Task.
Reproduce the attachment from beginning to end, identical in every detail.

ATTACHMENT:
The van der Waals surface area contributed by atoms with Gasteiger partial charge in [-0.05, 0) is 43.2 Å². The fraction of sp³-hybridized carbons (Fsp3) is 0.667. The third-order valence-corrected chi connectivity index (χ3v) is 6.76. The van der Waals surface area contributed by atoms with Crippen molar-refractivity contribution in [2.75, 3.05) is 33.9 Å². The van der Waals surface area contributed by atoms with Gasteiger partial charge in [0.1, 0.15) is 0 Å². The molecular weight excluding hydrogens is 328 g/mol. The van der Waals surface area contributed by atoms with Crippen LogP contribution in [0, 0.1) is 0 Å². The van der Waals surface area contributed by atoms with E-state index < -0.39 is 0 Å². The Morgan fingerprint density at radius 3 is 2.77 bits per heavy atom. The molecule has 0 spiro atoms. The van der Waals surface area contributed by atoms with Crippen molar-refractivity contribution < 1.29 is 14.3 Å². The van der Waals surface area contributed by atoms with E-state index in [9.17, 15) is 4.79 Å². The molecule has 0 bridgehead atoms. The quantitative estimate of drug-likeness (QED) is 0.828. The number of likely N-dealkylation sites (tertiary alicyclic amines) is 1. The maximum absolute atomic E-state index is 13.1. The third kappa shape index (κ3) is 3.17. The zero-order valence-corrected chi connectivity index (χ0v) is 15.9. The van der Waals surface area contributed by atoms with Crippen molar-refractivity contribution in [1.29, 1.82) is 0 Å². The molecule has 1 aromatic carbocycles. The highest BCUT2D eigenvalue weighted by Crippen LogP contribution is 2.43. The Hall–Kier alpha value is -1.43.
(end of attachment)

The van der Waals surface area contributed by atoms with Gasteiger partial charge in [-0.05, 0) is 43.2 Å². The fraction of sp³-hybridized carbons (Fsp3) is 0.667. The third-order valence-corrected chi connectivity index (χ3v) is 6.76. The van der Waals surface area contributed by atoms with Crippen molar-refractivity contribution in [2.75, 3.05) is 33.9 Å². The van der Waals surface area contributed by atoms with Gasteiger partial charge in [0.1, 0.15) is 0 Å². The molecular weight excluding hydrogens is 328 g/mol. The van der Waals surface area contributed by atoms with Crippen LogP contribution in [0, 0.1) is 0 Å². The van der Waals surface area contributed by atoms with E-state index < -0.39 is 0 Å². The Morgan fingerprint density at radius 3 is 2.77 bits per heavy atom. The molecule has 0 spiro atoms. The van der Waals surface area contributed by atoms with Crippen molar-refractivity contribution < 1.29 is 14.3 Å². The van der Waals surface area contributed by atoms with E-state index in [9.17, 15) is 4.79 Å². The molecule has 0 bridgehead atoms. The quantitative estimate of drug-likeness (QED) is 0.828. The number of likely N-dealkylation sites (tertiary alicyclic amines) is 1. The maximum absolute atomic E-state index is 13.1. The third kappa shape index (κ3) is 3.17. The zero-order valence-corrected chi connectivity index (χ0v) is 15.9. The van der Waals surface area contributed by atoms with Crippen molar-refractivity contribution in [1.29, 1.82) is 0 Å². The molecule has 1 aromatic carbocycles. The highest BCUT2D eigenvalue weighted by Crippen LogP contribution is 2.43. The Hall–Kier alpha value is -1.43.